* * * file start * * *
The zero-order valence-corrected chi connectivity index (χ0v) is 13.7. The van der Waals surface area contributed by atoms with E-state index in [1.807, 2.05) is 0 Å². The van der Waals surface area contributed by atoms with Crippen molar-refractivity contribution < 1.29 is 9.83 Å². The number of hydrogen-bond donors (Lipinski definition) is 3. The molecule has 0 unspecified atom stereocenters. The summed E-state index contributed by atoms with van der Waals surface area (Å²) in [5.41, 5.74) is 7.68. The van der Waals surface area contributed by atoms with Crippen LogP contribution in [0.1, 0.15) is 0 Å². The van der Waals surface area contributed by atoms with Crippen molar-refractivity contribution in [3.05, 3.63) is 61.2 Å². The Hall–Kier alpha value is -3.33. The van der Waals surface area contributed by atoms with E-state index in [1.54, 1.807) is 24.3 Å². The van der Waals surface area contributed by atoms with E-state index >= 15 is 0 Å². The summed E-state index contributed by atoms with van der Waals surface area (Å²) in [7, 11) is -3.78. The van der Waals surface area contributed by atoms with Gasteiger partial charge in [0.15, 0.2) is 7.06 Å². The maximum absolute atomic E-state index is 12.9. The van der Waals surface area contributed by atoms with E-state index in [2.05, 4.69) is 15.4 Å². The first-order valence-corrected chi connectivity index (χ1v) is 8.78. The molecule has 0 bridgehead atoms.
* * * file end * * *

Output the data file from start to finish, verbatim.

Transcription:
The zero-order valence-corrected chi connectivity index (χ0v) is 13.7. The van der Waals surface area contributed by atoms with E-state index in [1.807, 2.05) is 0 Å². The van der Waals surface area contributed by atoms with Crippen molar-refractivity contribution < 1.29 is 9.83 Å². The number of hydrogen-bond donors (Lipinski definition) is 3. The molecule has 0 unspecified atom stereocenters. The summed E-state index contributed by atoms with van der Waals surface area (Å²) in [5.41, 5.74) is 7.68. The van der Waals surface area contributed by atoms with Crippen LogP contribution in [0.1, 0.15) is 0 Å². The van der Waals surface area contributed by atoms with Crippen molar-refractivity contribution in [3.05, 3.63) is 61.2 Å². The Hall–Kier alpha value is -3.33. The van der Waals surface area contributed by atoms with E-state index in [1.54, 1.807) is 24.3 Å². The van der Waals surface area contributed by atoms with E-state index >= 15 is 0 Å². The summed E-state index contributed by atoms with van der Waals surface area (Å²) in [7, 11) is -3.78. The van der Waals surface area contributed by atoms with Gasteiger partial charge in [0.15, 0.2) is 7.06 Å². The maximum absolute atomic E-state index is 12.9. The van der Waals surface area contributed by atoms with E-state index in [2.05, 4.69) is 15.4 Å². The first-order valence-corrected chi connectivity index (χ1v) is 8.78. The molecule has 0 bridgehead atoms.